As noted in Part 1, connected enterprises can begin boosting productivity for the next-gen workforce by addressing four key areas (people, processes, platforms and products), following several guiding principles and defining a new target operating model. In order to move forward, organizations also need to understand their readiness, based on their existing workplace maturity level.
We classify enterprise workplace maturity by four stages of readiness:
Inception (primitive) stage.
Organizations in this category are focused on running and supporting the business. Such companies do not standardize processes and lack application virtualization and a unified service desk.
In these companies, performance delivered exceeds service commitments. Organizations that fit this classification have built a robust desktop management practice and demonstrated application virtualization.
In this category, performance is proactively benchmarked to strengthen competitive advantage. These enterprises have implemented desktop and mobile standards, deployed virtualization services and developed context-aware incident resolution, supported with self-help and self-healing solutions. They adhere to a repeatable, standardized and industrialized automation (RSIA) framework but have not taken the next step of building automation solutions to avoid manual intervention.
These companies demonstrate industry-leading performance and continuous innovation and improvement. They fully empower dynamic workforces and customers with always-on availability and enterprise-wide productivity.
Using SLB for Productivity
The goals of the future workplace can be met by enabling a stateless, limitless and boundaryless (SLB) computing environment. Such an environment is designed to enable and empower employees to work from the place of their choice, use the devices they prefer and function without resource constraints.
Here’s how each SLB component works:
Stateless computing. This is about decoupling user profiles and data from end-points to ensure user profiles are standardized across devices and that data is centralized so it can be accessed from any device. Profiles are also virtualized and personalized, enabling a consistent user experience. Employees can start working on a file at the office, edit it on their phone while returning home, and then e-mail it from a tablet.
Limitless computing. This is about enabling access to resources and services on the corporate and public clouds through virtualization. In short, users aren’t limited to what they have on their devices but can instead access elastic computing resources, including computing power, memory and storage.
Boundaryless computing. This is all about providing anywhere, anytime accessibility, on-premise or at remote sites, from any device. Organizations must act fast to ensure they are mobile-friendly and that user experiences are uniform across a spectrum of devices and form factors.
We have developed a six-layer model for enterprises to transform to the desired future state of empowering employees with an enriched user experience. Using our model, organizations can transform their approach to managing the user experience, user state, end-user applications, operating system environment, end-user devices and core services, culminating in a best-in-class future workplace. The solutions for device management, application delivery, user state and experience management are based on third-party products, as well as our own IP.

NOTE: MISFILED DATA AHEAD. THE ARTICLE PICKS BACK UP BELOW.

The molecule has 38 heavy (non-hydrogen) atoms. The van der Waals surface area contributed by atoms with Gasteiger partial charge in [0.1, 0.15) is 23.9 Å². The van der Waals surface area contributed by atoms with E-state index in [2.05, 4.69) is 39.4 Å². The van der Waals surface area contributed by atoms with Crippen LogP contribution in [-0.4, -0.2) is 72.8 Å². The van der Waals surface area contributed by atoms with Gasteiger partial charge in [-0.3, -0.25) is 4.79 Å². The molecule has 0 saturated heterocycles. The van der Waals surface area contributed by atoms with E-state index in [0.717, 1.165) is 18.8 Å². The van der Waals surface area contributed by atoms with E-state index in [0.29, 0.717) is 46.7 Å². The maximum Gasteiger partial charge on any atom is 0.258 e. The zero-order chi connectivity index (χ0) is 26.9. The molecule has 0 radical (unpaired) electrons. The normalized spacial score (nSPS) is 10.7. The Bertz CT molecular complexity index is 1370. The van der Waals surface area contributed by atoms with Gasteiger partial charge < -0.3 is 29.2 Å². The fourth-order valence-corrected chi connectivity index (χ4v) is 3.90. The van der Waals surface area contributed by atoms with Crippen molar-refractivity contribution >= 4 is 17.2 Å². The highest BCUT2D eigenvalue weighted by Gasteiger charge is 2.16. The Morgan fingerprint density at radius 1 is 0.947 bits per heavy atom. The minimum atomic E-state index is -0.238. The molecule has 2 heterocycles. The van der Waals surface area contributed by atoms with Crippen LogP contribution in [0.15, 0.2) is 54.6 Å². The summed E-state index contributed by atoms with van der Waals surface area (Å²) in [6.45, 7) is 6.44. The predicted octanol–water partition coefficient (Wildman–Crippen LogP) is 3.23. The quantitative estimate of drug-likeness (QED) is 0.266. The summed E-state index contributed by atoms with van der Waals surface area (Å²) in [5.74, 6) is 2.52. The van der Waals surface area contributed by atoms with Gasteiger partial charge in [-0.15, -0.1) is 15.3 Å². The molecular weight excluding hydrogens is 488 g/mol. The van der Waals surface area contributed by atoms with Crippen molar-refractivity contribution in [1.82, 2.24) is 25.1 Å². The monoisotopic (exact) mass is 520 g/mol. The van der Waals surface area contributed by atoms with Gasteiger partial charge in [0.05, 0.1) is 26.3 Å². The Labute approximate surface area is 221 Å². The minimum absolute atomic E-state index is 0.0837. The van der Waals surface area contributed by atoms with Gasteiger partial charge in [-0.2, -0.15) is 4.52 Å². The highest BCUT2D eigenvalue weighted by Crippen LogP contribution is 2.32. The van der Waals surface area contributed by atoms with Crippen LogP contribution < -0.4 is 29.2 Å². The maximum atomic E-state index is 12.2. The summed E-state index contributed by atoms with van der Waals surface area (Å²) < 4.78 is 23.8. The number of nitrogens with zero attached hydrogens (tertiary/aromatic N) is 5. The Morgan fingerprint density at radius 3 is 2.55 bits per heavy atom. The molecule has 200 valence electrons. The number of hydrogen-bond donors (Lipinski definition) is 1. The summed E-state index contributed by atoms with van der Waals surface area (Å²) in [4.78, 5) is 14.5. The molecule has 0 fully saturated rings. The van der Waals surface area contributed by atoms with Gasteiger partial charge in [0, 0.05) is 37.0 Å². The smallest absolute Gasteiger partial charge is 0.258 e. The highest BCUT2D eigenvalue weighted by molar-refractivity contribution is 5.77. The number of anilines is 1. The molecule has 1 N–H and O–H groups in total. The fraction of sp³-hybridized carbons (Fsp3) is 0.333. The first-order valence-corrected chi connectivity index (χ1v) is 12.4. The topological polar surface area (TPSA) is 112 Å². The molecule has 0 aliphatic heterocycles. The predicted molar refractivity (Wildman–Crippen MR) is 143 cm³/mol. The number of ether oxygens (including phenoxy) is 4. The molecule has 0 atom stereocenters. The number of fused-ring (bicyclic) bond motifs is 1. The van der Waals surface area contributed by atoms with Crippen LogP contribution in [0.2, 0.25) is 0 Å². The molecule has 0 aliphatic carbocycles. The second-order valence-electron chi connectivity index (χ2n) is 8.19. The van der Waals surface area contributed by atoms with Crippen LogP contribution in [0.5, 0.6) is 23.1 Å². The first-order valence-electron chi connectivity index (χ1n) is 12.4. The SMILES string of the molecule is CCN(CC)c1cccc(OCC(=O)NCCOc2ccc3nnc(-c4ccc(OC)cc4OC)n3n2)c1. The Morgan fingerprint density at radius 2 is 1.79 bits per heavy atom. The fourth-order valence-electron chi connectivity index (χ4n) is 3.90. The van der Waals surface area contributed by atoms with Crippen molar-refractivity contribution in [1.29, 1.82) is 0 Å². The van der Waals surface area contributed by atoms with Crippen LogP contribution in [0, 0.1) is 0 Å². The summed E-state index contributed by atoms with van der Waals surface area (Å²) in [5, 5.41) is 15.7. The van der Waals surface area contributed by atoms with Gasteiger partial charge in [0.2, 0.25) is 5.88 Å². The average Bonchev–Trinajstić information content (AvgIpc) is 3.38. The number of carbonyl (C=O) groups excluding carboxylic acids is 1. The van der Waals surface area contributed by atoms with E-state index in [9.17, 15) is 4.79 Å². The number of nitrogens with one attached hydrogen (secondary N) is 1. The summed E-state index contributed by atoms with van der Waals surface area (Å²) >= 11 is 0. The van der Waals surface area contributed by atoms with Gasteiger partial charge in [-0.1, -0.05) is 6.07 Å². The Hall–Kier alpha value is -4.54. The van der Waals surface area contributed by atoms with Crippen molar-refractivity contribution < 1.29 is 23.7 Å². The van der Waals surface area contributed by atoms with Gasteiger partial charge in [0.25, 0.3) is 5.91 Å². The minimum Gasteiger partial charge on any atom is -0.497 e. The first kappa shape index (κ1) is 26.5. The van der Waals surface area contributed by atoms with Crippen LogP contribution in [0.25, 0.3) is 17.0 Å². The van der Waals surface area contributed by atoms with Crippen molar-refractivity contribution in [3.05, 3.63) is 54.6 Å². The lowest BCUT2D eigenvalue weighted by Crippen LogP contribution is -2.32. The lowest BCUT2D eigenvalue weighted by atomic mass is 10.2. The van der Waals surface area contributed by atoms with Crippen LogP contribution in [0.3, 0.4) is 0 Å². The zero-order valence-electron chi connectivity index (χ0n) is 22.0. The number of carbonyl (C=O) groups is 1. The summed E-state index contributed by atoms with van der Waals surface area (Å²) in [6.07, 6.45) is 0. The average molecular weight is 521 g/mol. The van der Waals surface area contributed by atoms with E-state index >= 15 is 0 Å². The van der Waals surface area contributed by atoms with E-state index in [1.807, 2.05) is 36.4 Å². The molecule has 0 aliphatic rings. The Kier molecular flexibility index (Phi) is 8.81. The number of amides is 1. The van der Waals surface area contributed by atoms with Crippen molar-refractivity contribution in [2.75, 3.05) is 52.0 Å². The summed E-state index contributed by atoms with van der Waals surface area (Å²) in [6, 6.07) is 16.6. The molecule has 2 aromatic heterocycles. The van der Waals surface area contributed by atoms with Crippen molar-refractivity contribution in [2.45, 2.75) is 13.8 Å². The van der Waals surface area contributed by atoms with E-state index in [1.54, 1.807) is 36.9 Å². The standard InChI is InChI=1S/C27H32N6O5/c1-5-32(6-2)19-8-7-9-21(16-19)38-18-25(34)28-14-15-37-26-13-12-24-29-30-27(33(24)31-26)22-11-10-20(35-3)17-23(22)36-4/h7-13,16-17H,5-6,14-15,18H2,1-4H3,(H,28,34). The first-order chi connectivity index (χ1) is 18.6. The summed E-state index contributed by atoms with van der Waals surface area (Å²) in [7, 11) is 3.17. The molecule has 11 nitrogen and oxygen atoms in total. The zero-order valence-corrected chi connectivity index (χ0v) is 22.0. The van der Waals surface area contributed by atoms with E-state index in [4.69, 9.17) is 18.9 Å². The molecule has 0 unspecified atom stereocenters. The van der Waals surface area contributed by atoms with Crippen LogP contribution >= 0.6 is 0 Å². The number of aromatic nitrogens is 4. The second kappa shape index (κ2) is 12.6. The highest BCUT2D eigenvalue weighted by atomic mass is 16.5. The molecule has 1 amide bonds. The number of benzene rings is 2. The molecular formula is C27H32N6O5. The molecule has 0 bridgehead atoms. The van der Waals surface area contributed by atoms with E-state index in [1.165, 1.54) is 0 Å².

The Always-On Enterprise in Action
To get an idea of what’s possible with SLB-enabled workplaces, consider the following two scenarios.
Wilson, a product engineer in a large steel plant, heads the manufacturing process and oversees steel manufacturing. As part of his work, he walks approximately 5 kms each day, keeping him away from his main workstation for approximately six hours each day. As part of its comprehensive mobility and digital strategy, IT developed an SLB computing platform that enables Wilson to meet with workers across sites while remaining connected, reporting on performance and responding to demands on a timely basis.
Stateless computing enables him to access all his applications, e-mails, reports and documents; limitless computing enables him to access enterprise resources, including real-time analytics powered through a cloud delivery model; and boundaryless computing enables him to access corporate applications through the enterprise app store and perform daily business tasks while being mobile.
John is a regional manager of an auto insurer that offers usage-based insurance, which works by feeding data from a telematics device to an app loaded on customers’ smartphones. The app then sends driver safety data back to the company, based on speed, braking and other driving behaviors. In return, customers receive a monthly premium tied to their “risk profile rather than generic parameters such as age, location, etc.
With a product line and business model that rely heavily on IoT generated data, John and his team members expect sound IT workplace services to ensure they can do their jobs better, keep the business model running and deliver envisioned returns. In such cases, IT can accelerate business, and the workplace team can become a key enabler of product line success in terms of increasing business productivity and end-user satisfaction.
Numerous solutions exist to deliver an enriched user experience and ultimately increase productivity. However, organizations must evaluate their existing business/IT landscape, envision a target operating model and work through the merits of deploying the solution while analyzing its potential business-technology impact.
Embracing and building a vibrant workplace will further enhance the enterprise’s value proposition in the eyes and ears of the market. Done right, a dynamic workplace enabled by SLB computing can become a sustainable competitive advantage.